# ICS 269, Winter 1996: Theory Seminar

## 12 January 1996:

Modular Decomposition

George Lueker, ICS, UC Irvine

A *module* of a graph is a subset M of vertices such that any
vertex outside of M is either connected to all of M or none of M.
Repeatedly finding and contracting nontrivial modules produces a
*modular decomposition* of the graph, which can be arranged to
form a tree in which each node has a graph with vertices
corresponding to its children, and the graph at each node is either
complete, degenerate (without edges), or *prime* (without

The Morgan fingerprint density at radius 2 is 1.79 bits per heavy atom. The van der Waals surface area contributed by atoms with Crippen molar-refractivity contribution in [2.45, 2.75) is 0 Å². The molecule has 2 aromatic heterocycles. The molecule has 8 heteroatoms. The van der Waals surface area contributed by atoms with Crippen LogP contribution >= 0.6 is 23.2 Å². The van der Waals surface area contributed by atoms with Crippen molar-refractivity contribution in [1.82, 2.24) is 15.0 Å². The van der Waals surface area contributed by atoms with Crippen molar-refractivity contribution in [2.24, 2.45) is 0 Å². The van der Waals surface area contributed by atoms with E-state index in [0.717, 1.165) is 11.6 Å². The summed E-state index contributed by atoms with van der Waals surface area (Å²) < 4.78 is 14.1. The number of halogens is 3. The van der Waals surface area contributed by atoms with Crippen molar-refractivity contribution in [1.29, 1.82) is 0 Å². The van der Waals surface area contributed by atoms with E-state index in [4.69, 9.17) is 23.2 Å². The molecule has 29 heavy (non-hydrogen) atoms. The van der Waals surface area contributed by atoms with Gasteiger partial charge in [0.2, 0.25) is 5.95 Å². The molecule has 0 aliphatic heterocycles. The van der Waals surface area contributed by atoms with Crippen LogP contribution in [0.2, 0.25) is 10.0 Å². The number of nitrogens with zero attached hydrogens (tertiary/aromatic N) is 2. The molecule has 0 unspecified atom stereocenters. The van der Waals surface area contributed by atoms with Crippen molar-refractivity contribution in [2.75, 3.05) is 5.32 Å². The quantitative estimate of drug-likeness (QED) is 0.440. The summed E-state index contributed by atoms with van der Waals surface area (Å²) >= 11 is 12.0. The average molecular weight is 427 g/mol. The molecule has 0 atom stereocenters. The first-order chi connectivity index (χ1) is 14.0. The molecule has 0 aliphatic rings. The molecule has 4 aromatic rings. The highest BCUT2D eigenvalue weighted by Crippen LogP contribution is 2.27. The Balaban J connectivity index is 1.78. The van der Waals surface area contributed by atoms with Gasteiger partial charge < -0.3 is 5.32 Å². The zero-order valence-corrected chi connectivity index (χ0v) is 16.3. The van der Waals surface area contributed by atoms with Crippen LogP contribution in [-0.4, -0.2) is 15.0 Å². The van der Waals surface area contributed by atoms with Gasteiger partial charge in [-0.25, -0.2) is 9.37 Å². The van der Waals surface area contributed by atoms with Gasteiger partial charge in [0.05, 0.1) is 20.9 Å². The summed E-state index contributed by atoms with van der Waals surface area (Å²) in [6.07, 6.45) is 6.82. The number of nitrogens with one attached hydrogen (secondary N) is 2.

nontrivial modules). The original graph can then be obtained by
expanding the tree bottom-up, blowing up the vertices at each node
into graphs coming from the corresponding subtrees.
Motivated by a recent paper [R. M. McConnel and J. P. Spinrad,
"Linear time modular decomposition and efficient transitive
orientation of comparibility graphs", 5th SODA (1994) 536-545],
George discussed applications of modular decomposition to maximum
weight independent sets, transitive orientation, and cograph
recognition, and described a method for constructing large prime
graphs.